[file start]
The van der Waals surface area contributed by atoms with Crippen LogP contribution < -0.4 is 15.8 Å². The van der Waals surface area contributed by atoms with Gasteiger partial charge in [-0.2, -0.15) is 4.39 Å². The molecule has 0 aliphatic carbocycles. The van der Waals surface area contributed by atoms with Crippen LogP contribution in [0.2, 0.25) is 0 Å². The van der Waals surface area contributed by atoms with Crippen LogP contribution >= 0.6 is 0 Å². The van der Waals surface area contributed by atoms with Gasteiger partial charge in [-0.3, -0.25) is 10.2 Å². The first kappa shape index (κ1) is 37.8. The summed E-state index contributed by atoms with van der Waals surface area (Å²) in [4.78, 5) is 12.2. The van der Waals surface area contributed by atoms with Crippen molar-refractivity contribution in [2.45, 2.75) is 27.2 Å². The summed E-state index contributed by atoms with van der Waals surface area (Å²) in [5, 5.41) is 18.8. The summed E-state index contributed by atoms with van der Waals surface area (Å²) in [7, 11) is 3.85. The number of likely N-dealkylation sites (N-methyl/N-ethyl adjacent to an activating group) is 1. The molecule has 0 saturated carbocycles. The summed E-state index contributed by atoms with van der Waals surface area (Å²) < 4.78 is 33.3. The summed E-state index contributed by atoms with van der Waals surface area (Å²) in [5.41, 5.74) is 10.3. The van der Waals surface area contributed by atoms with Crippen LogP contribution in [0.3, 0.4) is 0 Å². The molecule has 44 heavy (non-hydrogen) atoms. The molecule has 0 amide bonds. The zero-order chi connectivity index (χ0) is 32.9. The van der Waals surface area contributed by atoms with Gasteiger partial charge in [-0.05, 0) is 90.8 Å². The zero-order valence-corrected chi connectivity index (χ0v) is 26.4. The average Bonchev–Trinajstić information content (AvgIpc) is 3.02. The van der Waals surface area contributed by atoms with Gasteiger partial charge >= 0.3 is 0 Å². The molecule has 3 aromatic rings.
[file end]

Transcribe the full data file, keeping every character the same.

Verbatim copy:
The van der Waals surface area contributed by atoms with Crippen LogP contribution < -0.4 is 15.8 Å². The van der Waals surface area contributed by atoms with Gasteiger partial charge in [-0.2, -0.15) is 4.39 Å². The molecule has 0 aliphatic carbocycles. The van der Waals surface area contributed by atoms with Crippen LogP contribution in [0.2, 0.25) is 0 Å². The van der Waals surface area contributed by atoms with Crippen LogP contribution >= 0.6 is 0 Å². The van der Waals surface area contributed by atoms with Gasteiger partial charge in [-0.3, -0.25) is 10.2 Å². The first kappa shape index (κ1) is 37.8. The summed E-state index contributed by atoms with van der Waals surface area (Å²) in [4.78, 5) is 12.2. The van der Waals surface area contributed by atoms with Crippen molar-refractivity contribution in [2.45, 2.75) is 27.2 Å². The summed E-state index contributed by atoms with van der Waals surface area (Å²) in [5, 5.41) is 18.8. The summed E-state index contributed by atoms with van der Waals surface area (Å²) in [7, 11) is 3.85. The number of likely N-dealkylation sites (N-methyl/N-ethyl adjacent to an activating group) is 1. The molecule has 0 saturated carbocycles. The summed E-state index contributed by atoms with van der Waals surface area (Å²) < 4.78 is 33.3. The summed E-state index contributed by atoms with van der Waals surface area (Å²) in [5.41, 5.74) is 10.3. The van der Waals surface area contributed by atoms with Crippen LogP contribution in [0.3, 0.4) is 0 Å². The molecule has 44 heavy (non-hydrogen) atoms. The molecule has 0 amide bonds. The zero-order chi connectivity index (χ0) is 32.9. The van der Waals surface area contributed by atoms with Gasteiger partial charge in [-0.05, 0) is 90.8 Å². The zero-order valence-corrected chi connectivity index (χ0v) is 26.4. The average Bonchev–Trinajstić information content (AvgIpc) is 3.02. The van der Waals surface area contributed by atoms with Gasteiger partial charge >= 0.3 is 0 Å². The molecule has 3 aromatic rings.